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The Tale of Balls Mahoney



Yesterday, I saw the passing of another ECW original on social media and checked to verify the story. when it was confirmed, I was surprised, but all things considered, it shouldn’t have been that surprising.

John Rechner, better known to fans around the world as Balls Mahoney, died at the age 44. According to PWinsider, Rechner had fallen a few days ago and was using a walker prior to his passing, but as of this writing, the cause of death hasn’t been announced. Mahoney got his start in the wrestling business alongside his friend, Chris Candido and the two started setting up rings at local shows in New Jersey in their teenage years. Eventually, both trained to become pros at the Monster Factory under Larry Sharpe. Rechner worked the New Jersey independent scene as “Abudah Singh” and became known for spitting fire. When Candidio began working for Jim Cornette’s Smokey Mountain Wrestling in 1994, Rechner followed him there for an extensive rivalry between the two, which concluded the following year.

During the peak of the WWF’s cartoonish era in 1995, Rechner was booked as Ted DiBiase’s heel Santa character that only made a few appearances. A true misfit, stories have been told that Rechner just didn’t fit in with the WWF agenda at the time, but he would soon find a home in pro wrestling’s island of misfit toys.

In 1996, Balls Mahoney debuted in the Philadelphia-based Extreme Championship Wrestling and he generated a cult following as one of the wrestling rebels that was guided by Paul Heyman at the world famous bingo hall, the ECW arena. While Mahoney had an amateur wrestling background and some have claimed that he could be a technical wrestler, he became typecast in ECW as a “blood and guts” performer. At times, he was paired with Axl Rotten, another competitor that was typecast into a hardcore role, and the duo became crowd favorites for their wild matches. Mahoney became known for his customized steel chairs and even more well known for the violent chair shots. Along with swinging the steel, Mahoney took many unprotected chair shots as well, something that makes you shake your head, especially considering the information that is being researched about concussions today. Obviously, those ECW brawlers didn’t have the benefit of hindsight, but it’s certainly a cautionary tale for current performers.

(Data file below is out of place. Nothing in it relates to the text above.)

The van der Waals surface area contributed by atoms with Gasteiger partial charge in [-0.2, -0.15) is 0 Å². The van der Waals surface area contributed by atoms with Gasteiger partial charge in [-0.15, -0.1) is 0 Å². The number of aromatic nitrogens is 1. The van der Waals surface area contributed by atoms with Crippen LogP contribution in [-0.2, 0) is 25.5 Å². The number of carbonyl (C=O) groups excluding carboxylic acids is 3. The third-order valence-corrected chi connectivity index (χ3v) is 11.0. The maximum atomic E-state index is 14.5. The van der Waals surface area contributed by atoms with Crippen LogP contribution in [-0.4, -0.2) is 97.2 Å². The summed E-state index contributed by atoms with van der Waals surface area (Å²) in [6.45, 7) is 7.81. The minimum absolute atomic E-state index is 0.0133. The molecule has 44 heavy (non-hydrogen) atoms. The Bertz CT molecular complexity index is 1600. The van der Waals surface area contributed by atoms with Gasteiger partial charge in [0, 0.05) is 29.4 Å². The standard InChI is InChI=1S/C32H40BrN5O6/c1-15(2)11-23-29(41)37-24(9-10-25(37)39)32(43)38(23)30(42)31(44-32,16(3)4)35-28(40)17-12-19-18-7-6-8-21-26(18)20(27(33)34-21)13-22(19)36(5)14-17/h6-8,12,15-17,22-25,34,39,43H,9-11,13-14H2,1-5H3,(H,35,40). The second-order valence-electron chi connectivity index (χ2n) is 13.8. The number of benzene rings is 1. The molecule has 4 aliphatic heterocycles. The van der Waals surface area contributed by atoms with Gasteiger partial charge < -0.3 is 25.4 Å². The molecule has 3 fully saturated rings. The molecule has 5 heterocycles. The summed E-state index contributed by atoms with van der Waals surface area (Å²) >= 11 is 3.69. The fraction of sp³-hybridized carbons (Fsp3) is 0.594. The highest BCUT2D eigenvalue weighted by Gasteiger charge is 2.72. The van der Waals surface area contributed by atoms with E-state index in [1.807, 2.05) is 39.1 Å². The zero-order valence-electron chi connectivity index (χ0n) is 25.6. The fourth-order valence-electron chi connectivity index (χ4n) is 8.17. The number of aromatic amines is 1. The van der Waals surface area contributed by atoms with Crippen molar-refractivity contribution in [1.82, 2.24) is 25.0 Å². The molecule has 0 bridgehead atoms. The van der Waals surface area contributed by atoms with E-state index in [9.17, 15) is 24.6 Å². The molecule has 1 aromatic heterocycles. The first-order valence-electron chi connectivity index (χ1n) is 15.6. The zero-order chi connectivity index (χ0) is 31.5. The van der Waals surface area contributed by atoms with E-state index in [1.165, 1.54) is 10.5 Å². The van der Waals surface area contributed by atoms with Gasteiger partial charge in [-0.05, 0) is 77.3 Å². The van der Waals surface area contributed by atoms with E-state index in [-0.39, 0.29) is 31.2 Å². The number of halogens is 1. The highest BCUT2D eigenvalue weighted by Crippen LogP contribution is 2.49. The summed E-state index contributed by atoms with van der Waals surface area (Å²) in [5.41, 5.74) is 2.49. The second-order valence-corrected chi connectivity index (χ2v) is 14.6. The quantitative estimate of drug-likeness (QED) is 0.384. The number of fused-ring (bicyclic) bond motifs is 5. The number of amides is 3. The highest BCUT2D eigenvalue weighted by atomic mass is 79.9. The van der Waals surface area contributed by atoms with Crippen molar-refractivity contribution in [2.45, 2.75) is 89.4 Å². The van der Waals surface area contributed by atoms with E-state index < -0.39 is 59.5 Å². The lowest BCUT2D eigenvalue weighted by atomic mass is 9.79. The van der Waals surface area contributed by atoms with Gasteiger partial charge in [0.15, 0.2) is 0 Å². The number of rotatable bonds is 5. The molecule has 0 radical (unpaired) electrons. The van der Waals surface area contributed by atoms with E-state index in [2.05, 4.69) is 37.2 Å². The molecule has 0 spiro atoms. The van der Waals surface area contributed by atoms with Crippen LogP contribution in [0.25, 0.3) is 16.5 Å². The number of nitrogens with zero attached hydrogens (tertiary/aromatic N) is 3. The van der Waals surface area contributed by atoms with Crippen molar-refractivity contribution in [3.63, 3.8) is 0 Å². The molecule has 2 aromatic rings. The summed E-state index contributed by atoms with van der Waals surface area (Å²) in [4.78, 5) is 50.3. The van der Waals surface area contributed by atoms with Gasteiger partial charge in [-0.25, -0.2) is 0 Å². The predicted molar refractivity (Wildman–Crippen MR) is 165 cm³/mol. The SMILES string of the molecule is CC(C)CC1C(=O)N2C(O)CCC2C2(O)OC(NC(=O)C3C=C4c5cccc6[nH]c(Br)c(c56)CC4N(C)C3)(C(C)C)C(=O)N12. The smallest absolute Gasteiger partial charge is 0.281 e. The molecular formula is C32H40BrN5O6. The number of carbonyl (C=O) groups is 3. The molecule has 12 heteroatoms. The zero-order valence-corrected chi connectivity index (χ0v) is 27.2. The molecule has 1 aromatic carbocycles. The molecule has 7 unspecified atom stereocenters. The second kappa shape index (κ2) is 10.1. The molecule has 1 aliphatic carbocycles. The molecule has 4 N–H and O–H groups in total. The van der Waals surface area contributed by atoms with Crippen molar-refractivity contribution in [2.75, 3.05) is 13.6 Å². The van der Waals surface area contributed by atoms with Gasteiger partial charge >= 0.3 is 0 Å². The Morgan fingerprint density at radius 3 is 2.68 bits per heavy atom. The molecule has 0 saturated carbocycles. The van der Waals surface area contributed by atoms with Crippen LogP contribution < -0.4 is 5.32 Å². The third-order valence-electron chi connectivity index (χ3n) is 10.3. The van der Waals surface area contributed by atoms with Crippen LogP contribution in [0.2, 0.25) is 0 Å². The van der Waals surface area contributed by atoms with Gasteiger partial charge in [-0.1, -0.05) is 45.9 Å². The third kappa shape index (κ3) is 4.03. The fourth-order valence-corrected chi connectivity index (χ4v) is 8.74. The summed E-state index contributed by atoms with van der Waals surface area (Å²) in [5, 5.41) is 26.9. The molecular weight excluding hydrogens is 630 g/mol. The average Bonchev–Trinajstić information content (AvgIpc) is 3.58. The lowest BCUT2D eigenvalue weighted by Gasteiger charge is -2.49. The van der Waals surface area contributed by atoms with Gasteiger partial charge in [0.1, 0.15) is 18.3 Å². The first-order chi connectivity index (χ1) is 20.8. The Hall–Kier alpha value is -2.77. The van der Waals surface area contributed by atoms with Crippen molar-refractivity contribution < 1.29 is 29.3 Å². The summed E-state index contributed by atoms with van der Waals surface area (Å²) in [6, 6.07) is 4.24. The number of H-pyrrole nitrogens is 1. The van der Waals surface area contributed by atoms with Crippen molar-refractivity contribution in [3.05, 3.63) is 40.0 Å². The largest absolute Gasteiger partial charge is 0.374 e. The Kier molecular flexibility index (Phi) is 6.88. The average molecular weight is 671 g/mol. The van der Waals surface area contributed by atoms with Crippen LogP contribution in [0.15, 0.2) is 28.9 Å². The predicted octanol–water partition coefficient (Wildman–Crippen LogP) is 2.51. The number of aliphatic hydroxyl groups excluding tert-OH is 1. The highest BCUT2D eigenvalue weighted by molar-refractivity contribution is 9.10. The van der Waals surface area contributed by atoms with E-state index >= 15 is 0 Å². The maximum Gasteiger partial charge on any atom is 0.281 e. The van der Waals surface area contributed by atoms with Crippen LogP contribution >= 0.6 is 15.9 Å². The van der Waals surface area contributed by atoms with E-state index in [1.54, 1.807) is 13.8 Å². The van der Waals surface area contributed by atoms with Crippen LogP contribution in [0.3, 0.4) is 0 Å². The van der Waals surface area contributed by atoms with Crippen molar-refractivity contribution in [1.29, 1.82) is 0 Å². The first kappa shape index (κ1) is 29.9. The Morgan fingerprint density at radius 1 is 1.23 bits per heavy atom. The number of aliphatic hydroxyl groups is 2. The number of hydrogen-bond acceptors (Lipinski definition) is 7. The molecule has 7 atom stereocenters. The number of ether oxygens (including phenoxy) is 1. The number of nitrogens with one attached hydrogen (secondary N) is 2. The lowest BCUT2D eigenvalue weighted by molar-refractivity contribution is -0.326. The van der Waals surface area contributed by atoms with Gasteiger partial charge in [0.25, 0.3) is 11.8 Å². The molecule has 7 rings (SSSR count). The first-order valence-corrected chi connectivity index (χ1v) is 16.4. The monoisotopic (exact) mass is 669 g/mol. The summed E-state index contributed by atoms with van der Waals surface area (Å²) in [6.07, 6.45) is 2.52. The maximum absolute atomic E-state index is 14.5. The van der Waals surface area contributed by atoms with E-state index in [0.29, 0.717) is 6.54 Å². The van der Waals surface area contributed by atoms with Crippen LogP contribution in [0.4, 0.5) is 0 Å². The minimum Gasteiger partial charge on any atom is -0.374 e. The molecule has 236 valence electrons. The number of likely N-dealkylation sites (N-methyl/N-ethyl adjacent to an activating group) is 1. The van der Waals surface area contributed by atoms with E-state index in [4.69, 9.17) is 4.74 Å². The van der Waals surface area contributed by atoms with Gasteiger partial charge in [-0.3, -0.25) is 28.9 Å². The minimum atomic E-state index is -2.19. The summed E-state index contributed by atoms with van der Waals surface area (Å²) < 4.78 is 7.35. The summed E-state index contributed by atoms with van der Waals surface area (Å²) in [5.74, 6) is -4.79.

After Axl was dismissed for personal problems, Mahoney found success with both Spike Dudley and Masato Tanaka, winning the ECW tag team titles on a few occasions. As the two major promotions began to sign many of ECW’s top acts, the company pushed the envelope even further in an attempt to maintain its ground and because of his dedication to the business, Balls Mahoney was involved in some of the organization’s more risky stunts. In a highlight that was played several times during the opening of ECW’s national TV show, Mahoney was put through a flaming table by The Dudley Boys. The flaming table spot was repeated and objects such as, barbed wire and thumbtacks weren’t uncommon in his matches. During the closing stages of Extreme Championship Wrestling, he battled in violent matches that featured some disturbing chair shots, but again, that was his role in the company. His often bloody matches led to the chance for his to work a few FMW tours in Japan, a country he traveled to a few times even after ECW closed.